[00:22:40] and how you structure the conversations. I was like, oh, this is interesting how you do that. But the fact that you had, you know, original goal of developer, founder, Wait, everyone that wants to find a business can benefit from this. And you know how many sales you've had now. Thousands now.
[00:22:57] Michele: Yeah. The last time I checked, which is a couple months ago was over 1500 copies sold, but actually I haven't run the numbers. Recently because, you know, there's sales from yeah. Various different places, but yeah, actually, you know, last week I was, I was giving a talk at a developer conference on this. So speaking, not only to engineers, but engineering managers and leaders, agile coaches and, and whatnot as well.
[00:23:21] Michele: And, and that talk was on, you know, this is not just about talking to customers cuz you may. Be talking directly to customers. It can be about talking to clients. It can be about talking to your stakeholders, your teammates, but also your friends and family. you know, using empathy and having a very, I think having a clear idea of what that means and, and knowing that empathy is learnable and that anyone can learn empathy and then it can improve your relationships.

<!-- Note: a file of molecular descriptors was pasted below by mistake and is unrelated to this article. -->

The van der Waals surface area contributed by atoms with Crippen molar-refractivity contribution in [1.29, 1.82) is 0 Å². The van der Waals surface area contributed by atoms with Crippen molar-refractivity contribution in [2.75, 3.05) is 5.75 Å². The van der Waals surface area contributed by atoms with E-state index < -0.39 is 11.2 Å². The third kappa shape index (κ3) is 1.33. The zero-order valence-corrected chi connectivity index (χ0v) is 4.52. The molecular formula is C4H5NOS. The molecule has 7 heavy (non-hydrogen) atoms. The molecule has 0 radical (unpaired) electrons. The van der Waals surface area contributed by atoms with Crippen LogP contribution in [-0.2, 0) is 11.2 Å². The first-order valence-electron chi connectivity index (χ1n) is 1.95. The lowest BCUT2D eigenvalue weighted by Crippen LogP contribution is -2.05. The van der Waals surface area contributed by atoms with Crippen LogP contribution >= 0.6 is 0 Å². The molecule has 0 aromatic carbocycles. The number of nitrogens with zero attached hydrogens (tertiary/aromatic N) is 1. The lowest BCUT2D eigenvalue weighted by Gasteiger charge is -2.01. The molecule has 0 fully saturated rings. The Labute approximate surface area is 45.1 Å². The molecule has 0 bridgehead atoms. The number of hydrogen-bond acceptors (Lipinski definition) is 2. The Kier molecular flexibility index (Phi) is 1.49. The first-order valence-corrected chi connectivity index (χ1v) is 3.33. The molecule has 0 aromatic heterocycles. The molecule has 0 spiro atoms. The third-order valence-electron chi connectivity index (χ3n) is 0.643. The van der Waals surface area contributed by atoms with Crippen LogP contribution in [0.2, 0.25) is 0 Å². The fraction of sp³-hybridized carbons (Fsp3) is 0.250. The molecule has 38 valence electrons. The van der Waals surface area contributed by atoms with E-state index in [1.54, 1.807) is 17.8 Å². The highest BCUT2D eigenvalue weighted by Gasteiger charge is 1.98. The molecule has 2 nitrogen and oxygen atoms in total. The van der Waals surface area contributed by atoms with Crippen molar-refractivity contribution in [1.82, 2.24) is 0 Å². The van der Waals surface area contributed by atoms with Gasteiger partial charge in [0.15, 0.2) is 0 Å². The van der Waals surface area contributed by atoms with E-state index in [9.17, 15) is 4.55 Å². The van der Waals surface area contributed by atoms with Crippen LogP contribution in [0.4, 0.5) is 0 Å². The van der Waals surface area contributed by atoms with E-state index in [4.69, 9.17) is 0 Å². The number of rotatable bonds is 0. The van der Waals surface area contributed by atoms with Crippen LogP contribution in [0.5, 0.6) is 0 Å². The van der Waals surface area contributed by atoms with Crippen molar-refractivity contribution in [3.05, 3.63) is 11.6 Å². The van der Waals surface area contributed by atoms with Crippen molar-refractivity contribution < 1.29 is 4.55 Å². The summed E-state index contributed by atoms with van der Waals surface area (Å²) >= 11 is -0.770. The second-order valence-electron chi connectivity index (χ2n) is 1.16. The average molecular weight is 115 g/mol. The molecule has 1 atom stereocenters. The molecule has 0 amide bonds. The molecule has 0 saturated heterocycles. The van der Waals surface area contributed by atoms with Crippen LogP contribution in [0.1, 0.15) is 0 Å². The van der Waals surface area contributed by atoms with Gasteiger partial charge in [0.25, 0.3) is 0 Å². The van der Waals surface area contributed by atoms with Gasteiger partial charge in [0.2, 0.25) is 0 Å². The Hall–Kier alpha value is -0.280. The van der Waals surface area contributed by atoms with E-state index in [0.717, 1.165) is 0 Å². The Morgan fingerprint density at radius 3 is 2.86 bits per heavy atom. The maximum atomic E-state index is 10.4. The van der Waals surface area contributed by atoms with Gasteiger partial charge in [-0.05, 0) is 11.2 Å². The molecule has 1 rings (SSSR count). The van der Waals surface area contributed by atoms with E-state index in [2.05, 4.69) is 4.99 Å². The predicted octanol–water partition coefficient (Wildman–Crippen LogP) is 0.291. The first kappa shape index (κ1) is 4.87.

[00:23:45] Michele: That is something that really drives me. And, and quite frankly, when I was writing the book. You know, there was a point when I had a rough draft circulating and I think let's see, I think this was actually when it was a, when it was a pre-order and somebody who had read the book. And had been following along and he was a friend of mine had recommended it to someone else.
[00:24:07] Michele: So this is a, a stranger, or as we say, stranger money, right. Not somebody who bought it because they know you and like you, but, you know, and, I happen to come across a comment they made on LinkedIn that the book. Helped them have better communications and relationships with their coworkers. and that was the moment when I knew that the book was done like that it had accomplished not only what I had to set out to accomplish, which was to help people interview their customers better, but had this sort of dream of helping them be more empathetic in their daily lives.